Current Affairs

80% of Italians defy Vatican over partnership rights

Tony Grew February 15, 2007
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A poll has revealed that an overwhelming majority of Italians approve of the government’s proposed legislation that will grant some rights to unmarried couples.

Last week the Cabinet unanimously approved the new legislation, which also grants rights to unmarried heterosexual couples.

Now a survey for newspaper La Repubblica has found strong support for the measures.

67% of practising Catholics support protections for heterosexual co-habitees, a number which falls to 35% who think gay and lesbians should get legal protection.

Overall, 80% of Italians are in favour.

The nine-party left-of-centre coalition of Prime Minister Romano Prodi has spent months tussling over the new bill.

Couples will be able to formally register with their local authority, and will have rights over property and inheritance. They will also have the right to visit their partner in hospital.

The poll results will be a blow for the Vatican. They have been heavy-handed in their approach, asking Catholics MPs to make a personal commitment to “protect” marriage.

It seems that their flock disagree.

Former Italian president Oscar Luigi Scalfaro, 88, who attends church on a daily basis, told the press that the Church should not interfere.

“Should such an intervention take place … it would destroy the freedom and dignity of Catholic lawmakers in parliament,” he told la Repubblica.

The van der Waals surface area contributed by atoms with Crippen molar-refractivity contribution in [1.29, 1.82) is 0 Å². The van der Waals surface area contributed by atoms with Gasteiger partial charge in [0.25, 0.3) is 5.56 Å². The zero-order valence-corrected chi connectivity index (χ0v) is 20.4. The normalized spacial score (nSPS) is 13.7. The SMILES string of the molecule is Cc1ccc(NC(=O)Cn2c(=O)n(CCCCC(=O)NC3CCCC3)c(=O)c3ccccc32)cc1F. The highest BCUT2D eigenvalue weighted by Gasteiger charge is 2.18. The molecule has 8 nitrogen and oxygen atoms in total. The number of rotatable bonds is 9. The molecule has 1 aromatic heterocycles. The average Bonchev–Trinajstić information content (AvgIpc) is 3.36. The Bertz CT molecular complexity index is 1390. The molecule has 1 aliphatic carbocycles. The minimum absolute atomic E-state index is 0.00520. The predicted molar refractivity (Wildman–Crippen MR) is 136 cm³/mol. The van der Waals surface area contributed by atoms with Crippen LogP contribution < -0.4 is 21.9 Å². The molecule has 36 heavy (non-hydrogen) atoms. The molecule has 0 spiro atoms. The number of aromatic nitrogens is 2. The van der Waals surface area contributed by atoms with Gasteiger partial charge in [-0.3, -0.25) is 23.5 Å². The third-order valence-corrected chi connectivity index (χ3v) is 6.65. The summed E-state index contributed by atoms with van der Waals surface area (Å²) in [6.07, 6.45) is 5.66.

“A rigid attitude by the Church would be really damaging.”

The new bill is expected to have a tough passage through the Italian parliament even without Church interference.

The coalition has a healthy majority in the lower house, but the bill could fall in the Senate.

Uniquely in Europe, both houses in Italy’s bicameral parliamentary system have equal power.

Silvio Berlusconi, leader of the largest opposition party, Forza Italia, said his MPs could have a free vote on the issue.

But this week attacked the proposed bill.

“It creates exactly what we didn’t want, a sort of ‘second division’ marriage which devalues the meaning of family,” he said on Monday, according to Reuters.

“And it’s certainly a preface to allowing same-sex couples to adopt,” he added.

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